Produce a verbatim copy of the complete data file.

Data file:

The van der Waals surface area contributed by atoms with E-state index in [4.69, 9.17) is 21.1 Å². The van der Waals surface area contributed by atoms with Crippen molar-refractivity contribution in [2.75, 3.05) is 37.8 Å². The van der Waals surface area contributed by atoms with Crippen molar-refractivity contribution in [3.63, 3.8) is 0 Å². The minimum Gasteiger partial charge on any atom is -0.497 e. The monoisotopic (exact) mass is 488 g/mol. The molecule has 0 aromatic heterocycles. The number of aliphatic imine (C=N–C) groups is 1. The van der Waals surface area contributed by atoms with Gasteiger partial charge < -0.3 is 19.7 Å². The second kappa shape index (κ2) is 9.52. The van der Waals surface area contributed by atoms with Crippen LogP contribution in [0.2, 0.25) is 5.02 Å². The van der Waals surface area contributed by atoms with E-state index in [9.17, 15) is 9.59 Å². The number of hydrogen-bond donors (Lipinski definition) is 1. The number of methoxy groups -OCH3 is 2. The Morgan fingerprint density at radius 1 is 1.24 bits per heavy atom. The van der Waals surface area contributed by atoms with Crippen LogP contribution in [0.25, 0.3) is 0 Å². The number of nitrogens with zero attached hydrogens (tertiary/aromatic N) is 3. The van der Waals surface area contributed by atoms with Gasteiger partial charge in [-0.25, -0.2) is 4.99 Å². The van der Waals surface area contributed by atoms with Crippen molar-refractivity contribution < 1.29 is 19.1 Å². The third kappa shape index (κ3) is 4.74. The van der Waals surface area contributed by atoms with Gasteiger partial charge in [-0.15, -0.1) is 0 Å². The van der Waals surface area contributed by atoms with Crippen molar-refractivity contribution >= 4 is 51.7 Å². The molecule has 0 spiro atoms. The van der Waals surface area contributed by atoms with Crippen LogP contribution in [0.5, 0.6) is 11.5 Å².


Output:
The van der Waals surface area contributed by atoms with E-state index in [4.69, 9.17) is 21.1 Å². The van der Waals surface area contributed by atoms with Crippen molar-refractivity contribution in [2.75, 3.05) is 37.8 Å². The van der Waals surface area contributed by atoms with Crippen molar-refractivity contribution in [3.63, 3.8) is 0 Å². The minimum Gasteiger partial charge on any atom is -0.497 e. The monoisotopic (exact) mass is 488 g/mol. The molecule has 0 aromatic heterocycles. The number of aliphatic imine (C=N–C) groups is 1. The van der Waals surface area contributed by atoms with Gasteiger partial charge < -0.3 is 19.7 Å². The second kappa shape index (κ2) is 9.52. The van der Waals surface area contributed by atoms with Crippen LogP contribution in [0.2, 0.25) is 5.02 Å². The van der Waals surface area contributed by atoms with E-state index in [9.17, 15) is 9.59 Å². The number of hydrogen-bond donors (Lipinski definition) is 1. The number of methoxy groups -OCH3 is 2. The Morgan fingerprint density at radius 1 is 1.24 bits per heavy atom. The van der Waals surface area contributed by atoms with Crippen LogP contribution in [0.25, 0.3) is 0 Å². The number of nitrogens with zero attached hydrogens (tertiary/aromatic N) is 3. The van der Waals surface area contributed by atoms with Gasteiger partial charge in [-0.25, -0.2) is 4.99 Å². The van der Waals surface area contributed by atoms with Crippen molar-refractivity contribution < 1.29 is 19.1 Å². The third kappa shape index (κ3) is 4.74. The van der Waals surface area contributed by atoms with Gasteiger partial charge in [-0.15, -0.1) is 0 Å². The van der Waals surface area contributed by atoms with Crippen molar-refractivity contribution >= 4 is 51.7 Å². The molecule has 0 spiro atoms. The van der Waals surface area contributed by atoms with Crippen LogP contribution in [0.5, 0.6) is 11.5 Å².